The Magic of Lemon

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The Magic of Lemon

Fresh lemon is an indispensable magic ingredient in our kitchens. Just a small amount of freshly squeezed lemon juice is enough to season a mayonnaise, flavor a dessert and enhance the flavor of tea.

We already know the affinity of lemon for fish and seafood dishes but it advantageously enhances several other dishes. A last-minute squeeze of lemon over boiled or braised leeks, sautéed mushrooms, or cooked converted rice works wonders. My children love lemon flavored rice so much that they even add extra to their servings. The sautéed or breaded veal cutlet cannot do without the lemon wedge.

History

The lemon originating from Southeast Asia is grown in countries with tropical and temperate climates. When the lemon began to be very popular in France, people got lemons from the ‘marchand d’aigrun” a merchant who exclusively sold citrus fruits. It was at that time that lemons became one of the main seasoning ingredients in cooking.

Cooking with lemon

It is essential to cook only with fresh lemons. Commercial bottled lemon juice is far too acidic, the flavor of which is completely different from fresh lemon juice.

Choose firm, heavy lemons for their size. The skin should be smooth and yellow with no tinge of greenery that indicates the fruit was picked before maturity.

Lemons will keep for 1 week at room temperature and 2 to 3 weeks in a plastic bag in the refrigerator. Wash and dry the lemon before using it.

Remove the zest before squeezing the juice when a recipe is prepared with zest and juice.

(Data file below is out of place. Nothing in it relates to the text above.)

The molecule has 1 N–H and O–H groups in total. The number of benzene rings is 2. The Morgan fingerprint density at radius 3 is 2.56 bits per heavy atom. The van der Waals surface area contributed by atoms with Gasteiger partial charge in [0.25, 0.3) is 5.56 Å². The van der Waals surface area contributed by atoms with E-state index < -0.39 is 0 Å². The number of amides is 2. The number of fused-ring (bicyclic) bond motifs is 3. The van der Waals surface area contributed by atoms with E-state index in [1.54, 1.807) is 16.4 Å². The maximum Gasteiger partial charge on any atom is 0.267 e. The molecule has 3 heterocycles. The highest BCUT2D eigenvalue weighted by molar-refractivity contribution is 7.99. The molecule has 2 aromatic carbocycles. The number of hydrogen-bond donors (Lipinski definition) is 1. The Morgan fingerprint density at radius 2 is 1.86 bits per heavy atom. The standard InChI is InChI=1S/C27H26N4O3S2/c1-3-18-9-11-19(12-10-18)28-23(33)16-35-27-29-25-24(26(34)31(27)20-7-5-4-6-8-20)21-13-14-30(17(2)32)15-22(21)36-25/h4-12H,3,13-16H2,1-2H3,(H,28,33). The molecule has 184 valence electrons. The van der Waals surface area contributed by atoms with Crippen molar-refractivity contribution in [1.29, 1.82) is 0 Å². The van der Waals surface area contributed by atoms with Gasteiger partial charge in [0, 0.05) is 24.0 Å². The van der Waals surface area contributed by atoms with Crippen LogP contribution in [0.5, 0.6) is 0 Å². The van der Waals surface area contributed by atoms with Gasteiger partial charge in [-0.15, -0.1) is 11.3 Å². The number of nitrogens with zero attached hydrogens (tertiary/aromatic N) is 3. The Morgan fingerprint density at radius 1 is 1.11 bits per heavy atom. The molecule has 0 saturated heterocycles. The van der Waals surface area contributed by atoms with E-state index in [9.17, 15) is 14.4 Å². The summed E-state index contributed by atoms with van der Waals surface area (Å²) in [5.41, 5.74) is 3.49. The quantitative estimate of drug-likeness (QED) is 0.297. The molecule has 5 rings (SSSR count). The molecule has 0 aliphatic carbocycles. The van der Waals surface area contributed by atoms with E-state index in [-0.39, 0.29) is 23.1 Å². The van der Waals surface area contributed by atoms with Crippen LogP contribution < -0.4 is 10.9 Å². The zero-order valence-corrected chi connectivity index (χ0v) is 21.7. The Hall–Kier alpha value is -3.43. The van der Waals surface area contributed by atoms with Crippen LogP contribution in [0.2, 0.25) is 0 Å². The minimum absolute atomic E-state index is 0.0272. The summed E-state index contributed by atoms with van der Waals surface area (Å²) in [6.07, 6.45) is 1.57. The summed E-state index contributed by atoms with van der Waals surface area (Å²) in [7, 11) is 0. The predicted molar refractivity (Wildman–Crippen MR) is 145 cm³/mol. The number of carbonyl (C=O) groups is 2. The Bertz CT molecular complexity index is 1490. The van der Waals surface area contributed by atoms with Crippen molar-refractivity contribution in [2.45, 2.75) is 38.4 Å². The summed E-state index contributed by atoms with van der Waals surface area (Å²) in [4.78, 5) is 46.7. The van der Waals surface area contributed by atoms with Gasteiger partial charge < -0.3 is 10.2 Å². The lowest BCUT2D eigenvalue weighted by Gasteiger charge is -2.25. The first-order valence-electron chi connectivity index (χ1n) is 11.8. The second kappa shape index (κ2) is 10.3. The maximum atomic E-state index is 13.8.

For maximum juice, use a lemon at room temperature and roll it on a hard surface before juicing.

Since the acidity of lemons varies according to species and origin, it is a good idea to use a little less at to begin and add more if necessary, I do so especially when using it for seasoning at the end of cooking. This prevents the lemon from masking the flavor of the dish.

Lemon juice can replace vinegar in a salad dressing.

Freezing Lemon Juice and Zest

Take advantage of discounts to freeze freshly squeezed lemon juice in ice cube bags. Since the outside of the ice cube bag filled with juice becomes sticky, freeze the ice cube bag on a sheet before storing it in a plastic bag. A cube of juice is approximately 15 ml (1 tablespoon).

To freeze the lemon zest, peel the yellow part, avoiding the white part which is bitter. Leave to air dry for about 8 hours and freeze as is in small bags or reduce to fine particles in a food processor or blender. Alternatively you can only zest the fresh lemon before freezing it. The zest can be frozen in a small container for only 1 month after which it has lost a lot of aroma.

Nutrition

Lemon is an excellent source of vitamin C which is reduced by almost 20% when the squeezed juice has spent 8 hours at room temperature or 24 hours in the refrigerator.

If you watch the salt content of your diet, drizzle your food with lemon juice rather than sprinkling it with salt.

 

A Handy Kitchen tool

Citrus Juicer

Presse agrume

https://cuisineravecmicheline.com/en/citrus-juicer/

This utensil is practical for squeezing the juice of one or more citrus fruits.

Bibliography

The Deluxe Food Lover’s Companion, Sharon Tyler Herbst and Ron Herbst

Mieux conserver les aliments pour moins les gaspiller, Anne-Marie Desbiens

 

 

 

 

 

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